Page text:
In the week that Israelis and Palestinians agreed to return to the negotiating table after a three-year hiatus, I met with representatives of the “Popular Committees” in the West Bank village of Bil’in. They are behind what they call the “popular Palestinian struggle against the separation fence and the Israeli occupation.” During our meeting they stressed repeatedly that they regard their popular struggle as nonviolent and run it accordingly.
One word constantly tossed about was the Arabic term silmi, which has no equivalent in either Hebrew or English. It means something like “amiable” and is the opposite of “belligerent." On the other hand, the demonstrations and protests against the separation fence that began in the village of Mas’ha in Samaria in 2003 and spread to the villages of Budrus, Bil’in and Ni’lin, and from there to all the towns and villages surrounded by the separation fence, were not always conducted “amiably.”
For ten years, opponents of the fence organized demonstrations and protests. They carried signs and chanted slogans denouncing the occupation and the separation fence. Young people often stoned the Israeli border police and soldiers, and injuries and arrests became a routine part of these demonstrations. It was hardly amiable.
Over the years, these Palestinian demonstrators were joined by dozens and even hundreds of Israelis from various left-wing organizations who came to express their solidarity with the Palestinians. These Israeli demonstrators succeeded in raising awareness of the demonstrations among the Israeli and international public.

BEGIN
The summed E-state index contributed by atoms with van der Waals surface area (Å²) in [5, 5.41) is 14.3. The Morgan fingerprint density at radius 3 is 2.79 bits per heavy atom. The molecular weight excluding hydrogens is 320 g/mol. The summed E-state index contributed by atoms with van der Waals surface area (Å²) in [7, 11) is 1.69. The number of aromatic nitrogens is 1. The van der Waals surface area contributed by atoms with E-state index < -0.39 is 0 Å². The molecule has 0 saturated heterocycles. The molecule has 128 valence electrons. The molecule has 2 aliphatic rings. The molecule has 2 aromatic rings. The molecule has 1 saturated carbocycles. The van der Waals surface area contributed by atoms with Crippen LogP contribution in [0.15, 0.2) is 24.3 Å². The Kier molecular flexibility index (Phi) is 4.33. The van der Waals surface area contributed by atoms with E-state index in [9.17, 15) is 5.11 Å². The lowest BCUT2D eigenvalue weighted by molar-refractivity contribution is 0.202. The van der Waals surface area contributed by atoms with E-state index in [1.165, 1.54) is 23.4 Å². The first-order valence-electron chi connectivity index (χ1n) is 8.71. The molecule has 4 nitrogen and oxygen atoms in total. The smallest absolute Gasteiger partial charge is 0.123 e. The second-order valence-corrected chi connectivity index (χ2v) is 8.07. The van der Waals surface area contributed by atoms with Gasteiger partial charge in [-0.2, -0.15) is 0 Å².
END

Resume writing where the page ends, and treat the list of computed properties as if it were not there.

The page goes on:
During such a demonstration this week on July 20, in the village of Nabi Saleh in Samaria, Sarit Michaeli, the spokeswoman for B’Tselem, was wounded by a rubber-coated bullet which struck her in the leg. As part of her work, Michaeli regularly disseminates press releases from B’Tselem, an organization whose goal is to address human rights violations in the occupied territories and to combat the way these violations are both suppressed and denied by the Israeli public. This week, she reported about her own injury.
“It’s not entirely clear to me why that soldier fired a shot in my direction. I wasn’t standing in the way of where the soldiers were running, and I wasn’t doing anything that could be interpreted as a threat against the troops. They saw me holding a video camera and standing off to the side, not blocking the way that they were charging. To hit me, that soldier had to aim his gun at me, or at the two Palestinian women who were demonstrating near me. No one standing anywhere near me was throwing any stones,” she said.
“Sadly, Michaeli felt what we’ve been experiencing for years,” said the representatives of the Popular Committees’ coordinating committee during our meeting in Bil’in. Each of them had their own story about being wounded and arrested.